Lean times call for smart solutions, and Estonian IT people are teaming up with historians, geographers and an international consortium in an ambitious five-year project that will essentially upload the country itself to the Internet.
"At first there was E-stonia, which referred to the range of services available by Internet," said Bengt Eklund of Baltiscan AB, speaking on behalf of an Estonian programming team. "Now we're taking the next pioneering step: V-Stonia."
Known in Estonia as E-Varamu, the project is in the most time-intensive phase: data collection and modelling. When the application is ready, V-Stonia promises to have various layers that can be toggled off and on. Besides a geographical map, wealth distribution overlay and the near-photographic quality 3-D terrain view, there will also be a "Dynamic Flow view".
To produce the Dynamic Flow imaging, this summer 5,000 volunteers have been recruited to canvass the country, collecting data. They will not actually send data, but rather they will be blindfolded and their movements tracked by mobile phone positioning.
"This will generate a view of the possibilities of the flow in the social space," says Villu Vilnius, a Tallinn-based landscape designer and "architech". "Where is the public space limited by architectonics, where is it not? Where do people collide interpersonally in real-time?"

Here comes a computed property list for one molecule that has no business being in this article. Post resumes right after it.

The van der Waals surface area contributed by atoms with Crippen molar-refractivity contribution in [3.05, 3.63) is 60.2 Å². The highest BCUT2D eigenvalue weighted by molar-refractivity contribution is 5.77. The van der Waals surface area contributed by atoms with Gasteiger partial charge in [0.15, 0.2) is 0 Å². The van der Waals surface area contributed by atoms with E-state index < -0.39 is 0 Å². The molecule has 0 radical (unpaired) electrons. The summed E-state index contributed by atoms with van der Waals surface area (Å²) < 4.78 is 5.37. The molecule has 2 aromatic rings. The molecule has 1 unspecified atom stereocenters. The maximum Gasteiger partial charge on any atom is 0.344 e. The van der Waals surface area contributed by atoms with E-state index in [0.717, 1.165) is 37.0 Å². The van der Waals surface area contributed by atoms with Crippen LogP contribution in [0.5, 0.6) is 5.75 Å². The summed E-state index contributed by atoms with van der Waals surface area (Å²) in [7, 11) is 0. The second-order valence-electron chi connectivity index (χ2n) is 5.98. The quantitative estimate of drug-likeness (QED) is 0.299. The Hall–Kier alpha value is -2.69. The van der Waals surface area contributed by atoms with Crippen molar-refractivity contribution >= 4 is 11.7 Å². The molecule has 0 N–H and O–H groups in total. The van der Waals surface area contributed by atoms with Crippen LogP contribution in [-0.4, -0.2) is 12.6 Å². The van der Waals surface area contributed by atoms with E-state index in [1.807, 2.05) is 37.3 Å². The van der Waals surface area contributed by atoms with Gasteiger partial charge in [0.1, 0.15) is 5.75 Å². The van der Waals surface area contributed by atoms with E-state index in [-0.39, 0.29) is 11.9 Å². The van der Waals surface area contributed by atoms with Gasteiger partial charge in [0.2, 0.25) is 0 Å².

The Estonian government has issued an statement stressing that the project should not cause any disruptions to traffic patterns ahead of the tourist season, as many tourists are expected to be virtual this year.
And officials are quick to stress the sustainable aspects of the project as a whole. Government spokeswoman Marta Jasko: "In complicated economic situation, we have to remain innovative and knowledge-based."
Airlines have been approached by Enterprise Estonia as to whether they would offer access to the virtualization database. "The idea would be for tourists flying from, say, Paris to Riga to be able to spend a few hours in V-Stonia without leaving their seat," said the spokeswoman.
Technically, Eklund says he is pleased with the work of the Estonian programmers, who were not available for comment, and that the application should not be resource-intensive.
"Estonia is a fairly compact country and any reasonable server should have the system resources to run it," said Eklund. "In fact you may even be able to run it from a netbook, if you're running it in 'ignore wetlands' mode".
Eklund reassures nature lovers that this does not mean that the countryside will not be subjected to the same exhaustive cataloging as other places. "Ultimately we are going for a comprehensive capture," said Eklund. "But we also have for now a sophisticated modelling technology that will fill in many areas, such as rural precincts, with a basic 'skin'."